With the recent release of Made in Place: Small-Scale Manufacturing & Neighborhood Revitalization, we’re spotlighting a few standout examples of cities that have fostered a small-scale manufacturing sector to revitalize their local economy. Knoxville, Tennessee benefits from a strong community of makers, real estate developers, and residents with longstanding roots and connections to the city. In 2016, Etsy officially named Knoxville as the first “Etsy Maker City” and the Mayor’s Maker Council voted to adopt the motto “The Maker City” in 2017.
A new report from Smart Growth America and Recast City illustrates how encouraging more small-scale manufacturing in downtowns and neighborhood centers can help create a more resilient and inclusive small business environment, increase the accessibility of the local job market, and create a foothold for future growth.
Distilleries, jewelry makers, and 3D printers — what do they all have in common? Each is part of the emerging, national movement of small-scale manufacturing, and can contribute meaningfully to a community’s downtown economy. Made in Place: Small-Scale Manufacturing & Neighborhood Revitalization, a forthcoming report from Smart Growth America in partnership with Recast City, will explore this innovative industry and showcase best practices for downtown revitalization.
Chris Duerksen (left) and Roger Millar (right) lead Alcoa, TN’s technical assistance workshop on smart growth zoning for small cities.
The aluminum industry brought jobs and new residents to Alcoa, TN over the last 100 years. Now the city is working to evolve and remain vibrant for 100 years to come. An update to the city’s development and zoning codes is one way they’re making that happen.
To get that project off the ground, the City of Alcoa and the Knoxville Regional Transportation Planning Organization (TPO) welcomed Smart Growth America and Clarion Associates for a technical assistance workshop on September 1 and 2, 2015. Roger Millar, Smart Growth America’s Vice President of Technical Assistance, and Chris Duerksen, Clarion’s Senior Counsel, met Alcoa leaders and community members to talk about smart growth zoning codes for small cities. The workshop was designed to show how zoning code changes can help create vibrant town centers within small cities, as well as how more compact, walkable development can boost the local economy and reduce public expenses.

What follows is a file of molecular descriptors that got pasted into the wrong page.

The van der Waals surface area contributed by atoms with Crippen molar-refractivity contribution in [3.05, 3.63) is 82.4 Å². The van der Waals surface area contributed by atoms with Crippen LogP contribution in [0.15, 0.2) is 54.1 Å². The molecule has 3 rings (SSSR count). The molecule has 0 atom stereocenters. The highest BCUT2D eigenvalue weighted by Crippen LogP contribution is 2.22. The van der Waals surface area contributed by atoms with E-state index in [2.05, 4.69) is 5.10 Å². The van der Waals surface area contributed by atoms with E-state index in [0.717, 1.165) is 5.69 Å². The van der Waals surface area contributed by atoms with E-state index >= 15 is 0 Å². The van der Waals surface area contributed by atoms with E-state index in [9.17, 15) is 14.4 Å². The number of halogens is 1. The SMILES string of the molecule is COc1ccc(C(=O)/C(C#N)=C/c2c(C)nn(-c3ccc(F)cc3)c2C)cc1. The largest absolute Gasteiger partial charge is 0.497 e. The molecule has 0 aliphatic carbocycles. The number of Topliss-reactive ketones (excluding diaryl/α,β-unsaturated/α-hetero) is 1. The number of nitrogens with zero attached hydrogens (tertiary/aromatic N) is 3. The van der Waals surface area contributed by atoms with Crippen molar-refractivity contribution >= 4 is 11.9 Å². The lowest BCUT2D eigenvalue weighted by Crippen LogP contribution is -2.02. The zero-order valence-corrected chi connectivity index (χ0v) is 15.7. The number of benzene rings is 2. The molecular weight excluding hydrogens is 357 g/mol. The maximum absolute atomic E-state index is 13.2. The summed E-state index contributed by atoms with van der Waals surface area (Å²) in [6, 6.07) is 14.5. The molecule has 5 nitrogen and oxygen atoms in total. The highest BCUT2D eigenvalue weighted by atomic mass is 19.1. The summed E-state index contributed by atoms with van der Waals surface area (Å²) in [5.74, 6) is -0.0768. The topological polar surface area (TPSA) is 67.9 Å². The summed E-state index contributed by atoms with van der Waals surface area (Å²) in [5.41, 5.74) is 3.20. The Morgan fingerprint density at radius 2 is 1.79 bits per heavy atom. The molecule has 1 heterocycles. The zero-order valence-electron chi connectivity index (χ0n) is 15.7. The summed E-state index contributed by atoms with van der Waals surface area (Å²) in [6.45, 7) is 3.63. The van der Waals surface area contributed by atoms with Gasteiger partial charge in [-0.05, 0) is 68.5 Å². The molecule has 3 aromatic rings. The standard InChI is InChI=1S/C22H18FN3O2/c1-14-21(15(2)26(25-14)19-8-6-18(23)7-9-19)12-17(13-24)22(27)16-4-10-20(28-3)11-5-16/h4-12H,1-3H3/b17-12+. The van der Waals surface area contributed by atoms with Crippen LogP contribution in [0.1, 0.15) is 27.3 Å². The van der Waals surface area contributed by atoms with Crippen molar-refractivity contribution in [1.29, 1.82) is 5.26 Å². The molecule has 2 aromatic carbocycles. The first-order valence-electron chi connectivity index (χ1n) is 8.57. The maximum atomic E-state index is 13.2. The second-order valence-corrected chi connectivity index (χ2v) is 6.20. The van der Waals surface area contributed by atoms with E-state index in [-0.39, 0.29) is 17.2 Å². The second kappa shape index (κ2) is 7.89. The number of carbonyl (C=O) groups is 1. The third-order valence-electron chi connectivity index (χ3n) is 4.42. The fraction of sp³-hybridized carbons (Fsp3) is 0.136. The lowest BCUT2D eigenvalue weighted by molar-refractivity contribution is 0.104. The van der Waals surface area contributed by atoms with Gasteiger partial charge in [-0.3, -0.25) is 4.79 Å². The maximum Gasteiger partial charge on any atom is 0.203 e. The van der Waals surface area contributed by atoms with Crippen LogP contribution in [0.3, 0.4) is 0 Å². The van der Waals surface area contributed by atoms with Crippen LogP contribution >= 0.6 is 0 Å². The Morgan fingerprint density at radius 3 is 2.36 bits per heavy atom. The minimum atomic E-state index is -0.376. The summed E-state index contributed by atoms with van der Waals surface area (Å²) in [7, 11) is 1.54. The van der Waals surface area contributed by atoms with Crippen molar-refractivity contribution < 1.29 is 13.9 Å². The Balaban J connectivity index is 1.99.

Knoxville wants to build on the success of places like Market Square (above). Photo via.
Downtown Knoxville, TN, is seeing a resurgence. New businesses and residents are moving to the area, and the City is working hard to bring similar success to neighborhoods throughout the city. Could investments in public transportation help?
To help answer that question, leaders in Knoxville welcomed Smart Growth America on July 15 and 16, 2015 for a technical assistance workshop on transit-oriented development. Chris Zimmerman, Smart Growth America’s Vice President of Economic Development, and Dena Belzer, President of Strategic Economics, spoke with elected leaders, municipal staff, representatives from regional and state agencies, and Knoxville residents about how investment in public transit could multiply the city’s economic development successes.
Smart Growth America’s Local Leaders Council recently interviewed Madeline Rogero, mayor of Knoxville, Tennessee, to ask her how local governments can catalyze brownfields redevelopment and jumpstart revitalization. In the video above, Rogero discusses how strategic investments by local government have made brownfield sites in Knoxville more attractive to potential developers.
Knoxville, Tennessee is refocusing development toward the city’s historic core and older neighborhoods, and the strategy is driving an economic turnaround for the city.
Knoxville Mayor Madeline Rogero, a member of the Advisory Board of Smart Growth America’s Local Leaders Council, says the city has focused on “strong, safe neighborhoods; living green and working green; an energized downtown and job creation and retention” during her time in office. The approach is bringing new businesses and residents to downtown Knoxville.